Post of the Day
February 16, 2000

Board Name:
Retire Early Home Page

Posts selected for this feature rarely stand alone. They are usually a part of an ongoing thread, and are out of context when presented here. The material should be read in that light.

Subject:  Re: Must There be a "Purpose" after ER
Author:  hocus

If I have heard it once, I have heard it a thousand times that I must have some "purpose" for my ER. Today, I was informed that I need to wake up and have a "purpose" outlined for the day ahead. If I don't I might die young.

In "The Tightwad Gazette," Amy Dacyzen (spelling?) recounts the story of a vacation she took to a beach town. About 3 days into the week, she was so bored sitting in the sun that she returned home and went to work painting the barn. At the end of the day painting, she was happier than she had been on "vacation." I like beaches, so I don't take the moral of the story to be that one should avoid beach vacations. But I do agree with the thrust of the point she was making.

In my experience, engaging in hedonistic activities has a place. But the enjoyment of such activities is not always the same. If I have just finished work on some important project, I usually enjoy the beach (or in your case, golf) a great deal. It's a change of scenery and a de-stressor. It allows one to exercise muscles that haven't been exercised for some time. For example, I might lie on the beach and think about future plans. Or I might go for long runs after having being stuck at a desk for weeks. This is what it means to recreate, in my view--to "re-create" one's normal view of the world by balancing one set of activities (work to accomplish something) with a set of counter activities (pure rest, or sport, or goofing off).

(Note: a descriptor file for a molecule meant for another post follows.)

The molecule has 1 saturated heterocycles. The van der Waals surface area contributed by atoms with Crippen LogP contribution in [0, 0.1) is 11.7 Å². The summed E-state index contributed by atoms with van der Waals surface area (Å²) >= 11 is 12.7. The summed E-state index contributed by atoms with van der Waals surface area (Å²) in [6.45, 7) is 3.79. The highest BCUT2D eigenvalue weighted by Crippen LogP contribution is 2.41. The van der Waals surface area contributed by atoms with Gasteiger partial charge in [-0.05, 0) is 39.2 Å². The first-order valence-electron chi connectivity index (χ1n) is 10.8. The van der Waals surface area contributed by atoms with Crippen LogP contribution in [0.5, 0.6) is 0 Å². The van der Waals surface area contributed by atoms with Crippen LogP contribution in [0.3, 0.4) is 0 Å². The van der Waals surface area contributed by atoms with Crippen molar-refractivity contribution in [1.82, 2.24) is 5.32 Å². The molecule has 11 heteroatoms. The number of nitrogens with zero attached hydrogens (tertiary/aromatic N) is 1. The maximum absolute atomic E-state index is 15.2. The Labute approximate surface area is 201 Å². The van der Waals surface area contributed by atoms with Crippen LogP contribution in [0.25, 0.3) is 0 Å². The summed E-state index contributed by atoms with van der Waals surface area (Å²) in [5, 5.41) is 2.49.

"But it just doesn't follow to say that because someone will pay you a lot of money to do something, that the something is an activity of value to the world."

On occasion, though, I have been frustrated by trying to re-experience an enjoyable hedonistic experience and finding it to fall flat. One can't force fun. If you try too hard to enjoy yourself, you end up miserable. Amy Dacyzen is right that sometimes the most fun thing one can do is exert oneself, even in an activity that on the surface does not seem to promise much enjoyment. I can remember feeling very good after completing an exam that required weeks of non-fun preparation.

So my answer to your question, "Must There Be a Purpose After Early Retirement?," is "Yes." That said, I think you are too quick to accept the premise of your accusor's attack. It's not clear to me that you lack a purpose. Nor is it clear that your accusor has one.

Many who work at corporate or government jobs are accomplishing nothing of value with their lives. I'm not criticizing them; they have to pay the bills, and they are not hurting anyone. But it just doesn't follow to say that because someone will pay you a lot of money to do something, that the something is an activity of value to the world. Sometimes it is, sometimes it isn't.

If your accusor also questions all those with corporate and government jobs as to their purpose, then he is at least consistent (and probably not the most popular banana in the bunch!). I doubt that this is the case. So the real question on the table here is this--why is he picking on you?